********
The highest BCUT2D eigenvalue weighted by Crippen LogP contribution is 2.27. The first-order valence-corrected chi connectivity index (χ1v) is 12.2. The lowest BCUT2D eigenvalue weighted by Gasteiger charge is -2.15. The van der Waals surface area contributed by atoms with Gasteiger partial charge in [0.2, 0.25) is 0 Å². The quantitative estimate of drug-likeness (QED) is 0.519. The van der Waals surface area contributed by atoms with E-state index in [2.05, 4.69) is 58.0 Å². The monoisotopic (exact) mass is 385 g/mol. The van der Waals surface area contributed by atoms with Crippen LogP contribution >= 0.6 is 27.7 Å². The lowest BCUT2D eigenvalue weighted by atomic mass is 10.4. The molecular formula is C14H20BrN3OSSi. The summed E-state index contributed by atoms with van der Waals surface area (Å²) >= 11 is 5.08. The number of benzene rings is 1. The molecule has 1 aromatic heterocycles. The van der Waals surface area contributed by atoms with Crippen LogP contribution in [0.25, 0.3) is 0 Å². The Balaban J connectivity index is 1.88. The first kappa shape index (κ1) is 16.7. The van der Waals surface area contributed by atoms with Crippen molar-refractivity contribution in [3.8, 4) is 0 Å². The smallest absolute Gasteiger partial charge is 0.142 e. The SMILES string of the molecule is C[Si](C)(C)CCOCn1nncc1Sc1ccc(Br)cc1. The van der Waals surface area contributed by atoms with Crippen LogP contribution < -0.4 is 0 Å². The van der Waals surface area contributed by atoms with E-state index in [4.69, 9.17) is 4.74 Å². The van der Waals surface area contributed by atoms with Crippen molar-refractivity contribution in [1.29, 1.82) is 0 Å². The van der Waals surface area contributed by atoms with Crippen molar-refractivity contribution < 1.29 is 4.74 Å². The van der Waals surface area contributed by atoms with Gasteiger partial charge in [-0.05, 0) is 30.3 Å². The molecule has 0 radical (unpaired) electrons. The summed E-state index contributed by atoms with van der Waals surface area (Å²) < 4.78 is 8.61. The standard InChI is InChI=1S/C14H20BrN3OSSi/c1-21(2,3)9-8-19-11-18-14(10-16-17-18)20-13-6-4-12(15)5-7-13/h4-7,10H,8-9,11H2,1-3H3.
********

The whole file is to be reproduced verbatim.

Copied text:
The highest BCUT2D eigenvalue weighted by Crippen LogP contribution is 2.27. The first-order valence-corrected chi connectivity index (χ1v) is 12.2. The lowest BCUT2D eigenvalue weighted by Gasteiger charge is -2.15. The van der Waals surface area contributed by atoms with Gasteiger partial charge in [0.2, 0.25) is 0 Å². The quantitative estimate of drug-likeness (QED) is 0.519. The van der Waals surface area contributed by atoms with E-state index in [2.05, 4.69) is 58.0 Å². The monoisotopic (exact) mass is 385 g/mol. The van der Waals surface area contributed by atoms with Crippen LogP contribution >= 0.6 is 27.7 Å². The lowest BCUT2D eigenvalue weighted by atomic mass is 10.4. The molecular formula is C14H20BrN3OSSi. The summed E-state index contributed by atoms with van der Waals surface area (Å²) >= 11 is 5.08. The number of benzene rings is 1. The molecule has 1 aromatic heterocycles. The van der Waals surface area contributed by atoms with Crippen LogP contribution in [0.25, 0.3) is 0 Å². The Balaban J connectivity index is 1.88. The first kappa shape index (κ1) is 16.7. The van der Waals surface area contributed by atoms with Crippen molar-refractivity contribution in [3.8, 4) is 0 Å². The smallest absolute Gasteiger partial charge is 0.142 e. The SMILES string of the molecule is C[Si](C)(C)CCOCn1nncc1Sc1ccc(Br)cc1. The van der Waals surface area contributed by atoms with Crippen LogP contribution < -0.4 is 0 Å². The van der Waals surface area contributed by atoms with E-state index in [4.69, 9.17) is 4.74 Å². The van der Waals surface area contributed by atoms with Crippen molar-refractivity contribution in [1.29, 1.82) is 0 Å². The van der Waals surface area contributed by atoms with Crippen molar-refractivity contribution < 1.29 is 4.74 Å². The van der Waals surface area contributed by atoms with Gasteiger partial charge in [-0.05, 0) is 30.3 Å². The molecule has 0 radical (unpaired) electrons. The summed E-state index contributed by atoms with van der Waals surface area (Å²) < 4.78 is 8.61. The standard InChI is InChI=1S/C14H20BrN3OSSi/c1-21(2,3)9-8-19-11-18-14(10-16-17-18)20-13-6-4-12(15)5-7-13/h4-7,10H,8-9,11H2,1-3H3.